Hygge Energy successfully showcased the first-of-its-kind peer-to-peer (P2P) energy-sharing model in the village of Sohrarim in East Khasi Hills.
P2P energy sharing means sharing excess renewable energy with the local communities. On April 19, using the patented P2P trading mechanism of the renewable power and carbon trading system installed at a Smart Village Community Learning Centre in Sohrarim, Hygge transferred solar energy from the learning centre to Tirot Singh Syiem School, which is half a kilometre away. The school was experiencing regular long-term power outages and load-shedding issues, particularly during the monsoon season, adversely impacting its students and their learning.
In August 2021, Hygge installed a renewable power and carbon trading system, which included a solar microgrid, at the Community Learning Centre. This initiative was led by the Smart Village Movement and its education partners – Sauramandala Foundation, Project DEFY, Salesforce, Curiosity Gym and Open Door Project.
Of the total renewable energy produced, 40 percent was sufficient to power the learning centre, leaving 60 percent available for other purposes. Smart Village Movement and Hygge Energy collaborated to share one-third of this surplus energy with a nearby school, allowing it to have a consistent and dependable energy supply and operate without interruptions.
Sumarlin Syiemlieh, Principal of Tirot Singh Syiem School, was quoted as saying in a press release, “During the rainy season there are frequent power cuts and we had difficulty taking classes. We’ve had fewer electrical problems since getting solar energy from Hygge, and it’ll be incredibly useful for our school, especially around examinations. If we can link solar electricity to the village community hall too, it will be very useful for meetings, training, and other community programmes.”
This innovative concept is a collaboration between the Smart Village Movement initiative of the Meghalaya government and Hygge Energy. Hygge’s approach provides communities with increased energy reliability by reducing strain on the central power grid during peak demand periods, which results in fewer power outages and more stability in the energy system. This also decreases reliance on traditional energy sources and lowers the cost of energy consumption. Hygge’s system is reliable, easy to maintain, and emits zero carbon, making the learning centre sustainable and self-sufficient while increasing productivity, the release stated.
“I’m glad to witness the success of the pioneering P2P energy-sharing model in Sohrarim village. This commendable collaborative effort between the Smart Village Movement of the government of Meghalaya, Hygge Energy and other partners has showcased and galvanised the adoption of sustainable and clean energy practices,” said Ramkumar S, Nodal Officer of SVM Meghalaya,.
Hygge Energy founder and CEO, Prateek Saxena, said, “We are immeasurably grateful to Chief Minister Conrad Sangma, CEO of MBDA Sampath Kumar and Anil Shah, Executive Chairman of UC Berkeley’s Smart Village Movement, for their vision to use education as an engine for economic growth and job creation. We support that vision. Through the peer-to-peer operations of our renewable power and carbon trading system at the Smart Village Community Learning Centre in Sohrarim, Meghalaya, we endeavour to not only create a sizeable social and economic impact in such remotely situated villages via continuous access to affordable energy but also promote sustainable and clean energy as the preferred choice for these communities. Additionally, Hygge’s system also facilitates aggregation and monetisation of carbon credits to add another revenue source, making it profitable for our partners and customers.”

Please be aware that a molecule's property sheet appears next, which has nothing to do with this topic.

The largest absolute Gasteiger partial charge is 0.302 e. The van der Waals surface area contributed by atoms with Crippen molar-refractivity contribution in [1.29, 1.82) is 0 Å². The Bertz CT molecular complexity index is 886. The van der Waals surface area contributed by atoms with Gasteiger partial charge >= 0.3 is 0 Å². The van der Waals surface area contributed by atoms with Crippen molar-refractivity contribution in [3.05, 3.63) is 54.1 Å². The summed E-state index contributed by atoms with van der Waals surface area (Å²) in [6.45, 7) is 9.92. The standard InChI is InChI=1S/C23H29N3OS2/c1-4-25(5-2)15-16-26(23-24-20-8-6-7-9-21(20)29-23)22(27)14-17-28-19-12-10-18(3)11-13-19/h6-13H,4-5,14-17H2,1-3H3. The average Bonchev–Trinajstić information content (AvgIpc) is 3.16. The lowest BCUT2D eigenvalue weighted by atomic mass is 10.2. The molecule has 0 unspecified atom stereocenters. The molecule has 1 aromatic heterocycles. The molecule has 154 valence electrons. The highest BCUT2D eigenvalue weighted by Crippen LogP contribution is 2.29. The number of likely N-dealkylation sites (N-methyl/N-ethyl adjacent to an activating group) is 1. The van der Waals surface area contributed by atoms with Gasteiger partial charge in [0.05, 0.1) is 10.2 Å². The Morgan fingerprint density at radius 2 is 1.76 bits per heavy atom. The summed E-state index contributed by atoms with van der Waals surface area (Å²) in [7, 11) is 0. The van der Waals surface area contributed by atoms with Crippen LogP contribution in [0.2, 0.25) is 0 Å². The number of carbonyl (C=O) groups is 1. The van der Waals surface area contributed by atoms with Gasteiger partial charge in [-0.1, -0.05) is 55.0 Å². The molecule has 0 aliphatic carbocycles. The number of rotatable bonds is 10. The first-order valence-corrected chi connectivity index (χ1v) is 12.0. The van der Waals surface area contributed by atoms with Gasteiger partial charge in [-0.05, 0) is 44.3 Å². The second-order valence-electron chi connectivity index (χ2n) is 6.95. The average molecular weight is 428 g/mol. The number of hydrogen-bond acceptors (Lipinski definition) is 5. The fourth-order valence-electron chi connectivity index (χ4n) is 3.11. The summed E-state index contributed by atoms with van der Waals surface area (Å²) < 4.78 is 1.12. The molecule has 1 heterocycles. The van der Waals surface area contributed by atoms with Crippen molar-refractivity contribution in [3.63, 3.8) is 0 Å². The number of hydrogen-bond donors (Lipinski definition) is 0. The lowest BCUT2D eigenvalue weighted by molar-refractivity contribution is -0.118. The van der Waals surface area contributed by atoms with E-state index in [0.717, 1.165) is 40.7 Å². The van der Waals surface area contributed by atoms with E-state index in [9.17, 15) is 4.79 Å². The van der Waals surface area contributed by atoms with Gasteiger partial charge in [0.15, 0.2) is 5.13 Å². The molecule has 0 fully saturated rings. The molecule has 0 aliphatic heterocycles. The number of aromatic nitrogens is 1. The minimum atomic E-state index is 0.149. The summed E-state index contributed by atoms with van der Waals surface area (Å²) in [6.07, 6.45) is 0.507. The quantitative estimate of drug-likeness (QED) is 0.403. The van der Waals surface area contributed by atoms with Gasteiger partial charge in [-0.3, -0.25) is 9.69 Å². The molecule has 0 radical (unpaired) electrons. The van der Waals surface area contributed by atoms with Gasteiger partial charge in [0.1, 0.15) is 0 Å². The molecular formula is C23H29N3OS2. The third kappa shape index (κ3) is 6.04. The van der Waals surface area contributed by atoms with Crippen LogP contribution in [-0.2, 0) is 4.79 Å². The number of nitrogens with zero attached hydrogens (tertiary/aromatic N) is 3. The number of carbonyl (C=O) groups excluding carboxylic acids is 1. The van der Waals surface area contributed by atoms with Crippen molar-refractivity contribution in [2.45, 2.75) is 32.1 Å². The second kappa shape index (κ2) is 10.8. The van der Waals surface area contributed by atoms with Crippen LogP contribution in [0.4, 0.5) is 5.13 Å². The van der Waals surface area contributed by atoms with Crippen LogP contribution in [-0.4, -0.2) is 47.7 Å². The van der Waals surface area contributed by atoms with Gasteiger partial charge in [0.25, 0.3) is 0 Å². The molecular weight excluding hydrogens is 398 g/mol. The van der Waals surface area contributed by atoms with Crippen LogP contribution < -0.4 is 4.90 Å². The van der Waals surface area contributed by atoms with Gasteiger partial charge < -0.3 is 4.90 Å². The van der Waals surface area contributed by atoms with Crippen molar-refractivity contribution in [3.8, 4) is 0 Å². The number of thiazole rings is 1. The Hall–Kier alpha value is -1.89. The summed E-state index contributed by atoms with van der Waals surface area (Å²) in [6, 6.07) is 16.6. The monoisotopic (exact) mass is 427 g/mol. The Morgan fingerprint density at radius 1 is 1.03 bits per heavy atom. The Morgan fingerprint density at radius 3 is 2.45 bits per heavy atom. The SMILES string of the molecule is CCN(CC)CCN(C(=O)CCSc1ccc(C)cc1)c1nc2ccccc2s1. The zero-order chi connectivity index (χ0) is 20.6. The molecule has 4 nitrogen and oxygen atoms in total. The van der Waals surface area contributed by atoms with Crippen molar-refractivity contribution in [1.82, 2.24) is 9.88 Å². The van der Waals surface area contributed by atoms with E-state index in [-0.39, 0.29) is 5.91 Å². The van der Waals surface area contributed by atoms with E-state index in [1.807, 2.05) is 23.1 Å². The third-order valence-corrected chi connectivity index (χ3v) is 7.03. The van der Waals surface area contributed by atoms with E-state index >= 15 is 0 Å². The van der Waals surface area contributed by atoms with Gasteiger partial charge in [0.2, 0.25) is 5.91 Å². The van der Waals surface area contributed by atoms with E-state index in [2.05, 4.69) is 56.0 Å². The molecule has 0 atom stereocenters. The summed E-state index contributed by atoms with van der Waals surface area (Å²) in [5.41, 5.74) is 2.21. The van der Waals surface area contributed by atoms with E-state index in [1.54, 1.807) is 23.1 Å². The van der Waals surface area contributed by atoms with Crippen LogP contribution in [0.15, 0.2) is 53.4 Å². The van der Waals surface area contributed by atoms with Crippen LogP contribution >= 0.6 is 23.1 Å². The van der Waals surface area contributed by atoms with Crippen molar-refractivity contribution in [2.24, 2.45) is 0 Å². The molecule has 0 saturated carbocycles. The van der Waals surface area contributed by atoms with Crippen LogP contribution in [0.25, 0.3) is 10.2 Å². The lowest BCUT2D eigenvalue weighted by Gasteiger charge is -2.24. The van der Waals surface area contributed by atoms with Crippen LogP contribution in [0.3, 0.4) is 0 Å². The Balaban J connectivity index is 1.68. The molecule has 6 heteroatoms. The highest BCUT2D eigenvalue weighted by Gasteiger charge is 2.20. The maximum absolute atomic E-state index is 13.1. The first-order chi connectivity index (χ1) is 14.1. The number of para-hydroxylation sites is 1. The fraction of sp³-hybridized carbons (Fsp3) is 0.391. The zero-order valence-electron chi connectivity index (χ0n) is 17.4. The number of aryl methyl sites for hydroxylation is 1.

In Sohrarim, known for its heavy rainfall, Hygge Energy’s algorithms kept the Community Learning Centre operating during the heaviest rains. The centre had reliable access to electricity, allowing students to continue learning and villagers to charge their devices. Hygge Energy’s sustainable energy solutions provide uninterrupted power for the entire community.
The P2P energy-sharing model has sparked interest in the region due to its successful demonstration. Tirot Singh Syiem School’s students and staff are thrilled to have access to reliable electricity. Daphinylla Dohling, a student, shared her experience, saying, “Electricity in our area is unstable, especially on rainy days. We have scheduled power outages twice daily, from 9-11am and 5-7pm. But the installation of solar power at our school has been a big relief. As students, the daily power cuts affect us greatly, particularly during the cloudy season when we struggle to read the blackboard and study from books.”
Hygge Energy’s P2P energy-sharing model also aims to create Entrepreneur Zones (EZs) composed of multiple businesses within the radius of their renewable power and carbon trading system. By utilising solar energy produced by Hygge’s system, individuals at the bottom of the pyramid can use it for entrepreneurial purposes and other productive uses. EZs are expected to contribute to the overall economic growth and prosperity of villages like Sohrarim.
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